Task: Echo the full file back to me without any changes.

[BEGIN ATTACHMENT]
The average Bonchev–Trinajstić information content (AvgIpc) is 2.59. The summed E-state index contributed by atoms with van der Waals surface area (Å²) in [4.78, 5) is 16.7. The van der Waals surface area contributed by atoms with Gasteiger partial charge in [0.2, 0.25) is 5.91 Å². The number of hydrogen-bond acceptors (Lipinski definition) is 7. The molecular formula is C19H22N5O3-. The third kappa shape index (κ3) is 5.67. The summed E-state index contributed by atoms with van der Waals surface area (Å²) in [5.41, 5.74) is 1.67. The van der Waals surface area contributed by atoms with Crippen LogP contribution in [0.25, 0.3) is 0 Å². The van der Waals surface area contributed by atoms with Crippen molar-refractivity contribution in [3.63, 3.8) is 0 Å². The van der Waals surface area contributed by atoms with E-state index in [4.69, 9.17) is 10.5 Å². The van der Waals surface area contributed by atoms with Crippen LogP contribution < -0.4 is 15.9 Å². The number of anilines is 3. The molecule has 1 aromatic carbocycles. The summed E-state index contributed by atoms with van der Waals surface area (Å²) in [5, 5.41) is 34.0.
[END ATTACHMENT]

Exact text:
The average Bonchev–Trinajstić information content (AvgIpc) is 2.59. The summed E-state index contributed by atoms with van der Waals surface area (Å²) in [4.78, 5) is 16.7. The van der Waals surface area contributed by atoms with Gasteiger partial charge in [0.2, 0.25) is 5.91 Å². The number of hydrogen-bond acceptors (Lipinski definition) is 7. The molecular formula is C19H22N5O3-. The third kappa shape index (κ3) is 5.67. The summed E-state index contributed by atoms with van der Waals surface area (Å²) in [5.41, 5.74) is 1.67. The van der Waals surface area contributed by atoms with Crippen LogP contribution in [0.25, 0.3) is 0 Å². The van der Waals surface area contributed by atoms with Crippen molar-refractivity contribution in [3.63, 3.8) is 0 Å². The van der Waals surface area contributed by atoms with E-state index in [4.69, 9.17) is 10.5 Å². The van der Waals surface area contributed by atoms with Crippen LogP contribution < -0.4 is 15.9 Å². The number of anilines is 3. The molecule has 1 aromatic carbocycles. The summed E-state index contributed by atoms with van der Waals surface area (Å²) in [5, 5.41) is 34.0.